#include <unistd.h>

       int symlink(const char *oldpath, const char *newpath);

   Feature Test Macro Requirements for glibc (see feature_test_macros(7)):

           _BSD_SOURCE || _XOPEN_SOURCE >= 500 ||
           _POSIX_C_SOURCE >= 200112L

       symlink()  creates  a  symbolic  link  named newpath which contains the
       string oldpath.

       Symbolic links are interpreted at run time as if the  contents  of  the
       link  had  been substituted into the path being followed to find a file
       or directory.

       Symbolic links may contain ..  path components, which (if used  at  the
       start of the link) refer to the parent directories of that in which the
       link resides.

       A symbolic link (also known as a soft link) may point  to  an  existing
       file  or  to  a nonexistent one; the latter case is known as a dangling

       The permissions of a symbolic link are  irrelevant;  the  ownership  is
       ignored  when following the link, but is checked when removal or renam-
       ing of the link is requested and the link is in a  directory  with  the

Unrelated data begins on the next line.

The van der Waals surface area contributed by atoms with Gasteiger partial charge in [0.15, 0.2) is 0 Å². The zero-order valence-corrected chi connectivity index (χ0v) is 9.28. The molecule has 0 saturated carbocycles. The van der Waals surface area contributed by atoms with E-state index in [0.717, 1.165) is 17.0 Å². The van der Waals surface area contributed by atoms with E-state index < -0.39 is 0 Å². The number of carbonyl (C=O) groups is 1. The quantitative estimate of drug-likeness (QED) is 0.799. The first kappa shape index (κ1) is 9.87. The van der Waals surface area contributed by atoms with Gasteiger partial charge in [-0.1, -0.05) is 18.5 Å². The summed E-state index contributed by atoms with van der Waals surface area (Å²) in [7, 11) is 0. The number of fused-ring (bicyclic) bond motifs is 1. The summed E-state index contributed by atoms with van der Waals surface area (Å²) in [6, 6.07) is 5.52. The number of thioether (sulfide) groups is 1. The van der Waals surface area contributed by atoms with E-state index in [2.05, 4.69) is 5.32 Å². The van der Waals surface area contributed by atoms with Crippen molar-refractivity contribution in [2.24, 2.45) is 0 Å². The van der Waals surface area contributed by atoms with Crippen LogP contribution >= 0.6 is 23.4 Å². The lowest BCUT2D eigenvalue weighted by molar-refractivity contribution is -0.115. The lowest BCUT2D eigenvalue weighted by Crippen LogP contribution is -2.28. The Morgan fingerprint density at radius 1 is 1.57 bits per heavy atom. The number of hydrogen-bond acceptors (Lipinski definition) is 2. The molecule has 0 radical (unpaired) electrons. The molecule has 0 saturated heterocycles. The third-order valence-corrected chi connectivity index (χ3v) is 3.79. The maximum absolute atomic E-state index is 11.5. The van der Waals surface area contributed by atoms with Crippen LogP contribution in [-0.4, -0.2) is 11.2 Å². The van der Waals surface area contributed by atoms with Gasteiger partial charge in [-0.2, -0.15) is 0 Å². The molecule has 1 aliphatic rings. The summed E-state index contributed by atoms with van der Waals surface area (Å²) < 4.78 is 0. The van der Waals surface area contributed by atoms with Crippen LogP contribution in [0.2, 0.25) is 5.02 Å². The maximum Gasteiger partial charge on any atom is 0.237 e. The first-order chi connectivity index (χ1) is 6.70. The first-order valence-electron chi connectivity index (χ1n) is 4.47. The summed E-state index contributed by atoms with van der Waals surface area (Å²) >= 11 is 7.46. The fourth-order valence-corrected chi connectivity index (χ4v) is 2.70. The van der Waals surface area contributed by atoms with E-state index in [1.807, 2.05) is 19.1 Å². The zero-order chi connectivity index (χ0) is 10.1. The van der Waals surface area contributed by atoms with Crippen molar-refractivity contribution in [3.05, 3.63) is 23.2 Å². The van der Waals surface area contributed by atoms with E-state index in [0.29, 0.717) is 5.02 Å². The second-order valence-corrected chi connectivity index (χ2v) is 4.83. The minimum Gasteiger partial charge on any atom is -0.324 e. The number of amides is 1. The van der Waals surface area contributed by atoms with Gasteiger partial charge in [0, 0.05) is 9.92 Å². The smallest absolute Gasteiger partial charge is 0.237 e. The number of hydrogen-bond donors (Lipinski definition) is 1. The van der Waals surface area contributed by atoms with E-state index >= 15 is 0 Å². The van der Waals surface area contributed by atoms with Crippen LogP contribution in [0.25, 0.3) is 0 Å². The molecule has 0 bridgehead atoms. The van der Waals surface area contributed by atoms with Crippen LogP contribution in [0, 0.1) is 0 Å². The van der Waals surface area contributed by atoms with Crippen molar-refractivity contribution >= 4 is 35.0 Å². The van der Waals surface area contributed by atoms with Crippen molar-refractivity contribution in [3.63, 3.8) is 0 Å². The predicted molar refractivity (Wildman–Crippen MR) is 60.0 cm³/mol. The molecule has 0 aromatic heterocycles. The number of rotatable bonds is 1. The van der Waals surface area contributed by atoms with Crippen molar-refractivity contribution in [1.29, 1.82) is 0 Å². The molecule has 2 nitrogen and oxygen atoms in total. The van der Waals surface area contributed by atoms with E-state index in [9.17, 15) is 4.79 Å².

sticky bit (S_ISVTX) set.

       If newpath exists it will not be overwritten.

       On  success,  zero is returned.  On error, -1 is returned, and errno is
       set appropriately.

       EACCES Write access to the directory containing newpath is  denied,  or
              one  of  the  directories  in the path prefix of newpath did not
              allow search permission.  (See also path_resolution(7).)

       EDQUOT The user's  quota  of  resources  on  the  filesystem  has  been
              exhausted.   The  resources  could  be  inodes  or  disk blocks,
              depending on the filesystem implementation.

       EEXIST newpath already exists.

       EFAULT oldpath or newpath points outside your accessible address space.

       EIO    An I/O error occurred.

              A component used as a directory in newpath is not,  in  fact,  a

       EPERM  The  filesystem containing newpath does not support the creation
              of symbolic links.

       EROFS  newpath is on a read-only filesystem.

       SVr4, 4.3BSD, POSIX.1-2001.

       No checking of oldpath is done.

       Deleting the name referred to by a symlink  will  actually  delete  the
       file  (unless  it  also has other hard links).  If this behavior is not
       desired, use link(2).

       ln(1), lchown(2), link(2), lstat(2), open(2),  readlink(2),  rename(2),
       symlinkat(2), unlink(2), path_resolution(7), symlink(7)

       This  page  is  part of release 3.54 of the Linux man-pages project.  A
       description of the project, and information about reporting  bugs,  can
       be found at

Linux                             2013-01-27                        SYMLINK(2)
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